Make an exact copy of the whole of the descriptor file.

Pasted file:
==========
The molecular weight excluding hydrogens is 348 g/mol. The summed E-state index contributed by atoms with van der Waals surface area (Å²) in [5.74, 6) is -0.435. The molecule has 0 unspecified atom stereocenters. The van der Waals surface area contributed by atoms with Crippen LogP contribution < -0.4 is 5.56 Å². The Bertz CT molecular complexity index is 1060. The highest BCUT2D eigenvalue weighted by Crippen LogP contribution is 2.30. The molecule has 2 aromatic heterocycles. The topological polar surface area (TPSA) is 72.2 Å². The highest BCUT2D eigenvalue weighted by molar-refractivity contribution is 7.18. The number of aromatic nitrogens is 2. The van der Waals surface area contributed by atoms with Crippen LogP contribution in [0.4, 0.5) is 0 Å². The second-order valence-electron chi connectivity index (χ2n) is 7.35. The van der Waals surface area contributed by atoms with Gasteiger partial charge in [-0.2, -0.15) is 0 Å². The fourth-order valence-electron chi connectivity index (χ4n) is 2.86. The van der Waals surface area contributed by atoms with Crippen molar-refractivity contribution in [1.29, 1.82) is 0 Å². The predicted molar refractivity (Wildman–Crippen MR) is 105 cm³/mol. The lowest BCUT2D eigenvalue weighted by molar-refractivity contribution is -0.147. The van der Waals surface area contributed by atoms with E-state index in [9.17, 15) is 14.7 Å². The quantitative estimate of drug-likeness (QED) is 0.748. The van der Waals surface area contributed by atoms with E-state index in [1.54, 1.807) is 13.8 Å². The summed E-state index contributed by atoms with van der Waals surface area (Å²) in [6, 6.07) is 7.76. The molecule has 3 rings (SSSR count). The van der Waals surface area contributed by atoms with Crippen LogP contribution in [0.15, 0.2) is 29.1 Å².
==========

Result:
The molecular weight excluding hydrogens is 348 g/mol. The summed E-state index contributed by atoms with van der Waals surface area (Å²) in [5.74, 6) is -0.435. The molecule has 0 unspecified atom stereocenters. The van der Waals surface area contributed by atoms with Crippen LogP contribution < -0.4 is 5.56 Å². The Bertz CT molecular complexity index is 1060. The highest BCUT2D eigenvalue weighted by Crippen LogP contribution is 2.30. The molecule has 2 aromatic heterocycles. The topological polar surface area (TPSA) is 72.2 Å². The highest BCUT2D eigenvalue weighted by molar-refractivity contribution is 7.18. The number of aromatic nitrogens is 2. The van der Waals surface area contributed by atoms with Crippen LogP contribution in [0.4, 0.5) is 0 Å². The second-order valence-electron chi connectivity index (χ2n) is 7.35. The van der Waals surface area contributed by atoms with Gasteiger partial charge in [-0.2, -0.15) is 0 Å². The fourth-order valence-electron chi connectivity index (χ4n) is 2.86. The van der Waals surface area contributed by atoms with Crippen molar-refractivity contribution in [1.29, 1.82) is 0 Å². The predicted molar refractivity (Wildman–Crippen MR) is 105 cm³/mol. The lowest BCUT2D eigenvalue weighted by molar-refractivity contribution is -0.147. The van der Waals surface area contributed by atoms with E-state index in [9.17, 15) is 14.7 Å². The quantitative estimate of drug-likeness (QED) is 0.748. The van der Waals surface area contributed by atoms with E-state index in [1.54, 1.807) is 13.8 Å². The summed E-state index contributed by atoms with van der Waals surface area (Å²) in [6, 6.07) is 7.76. The molecule has 3 rings (SSSR count). The van der Waals surface area contributed by atoms with Crippen LogP contribution in [0.15, 0.2) is 29.1 Å².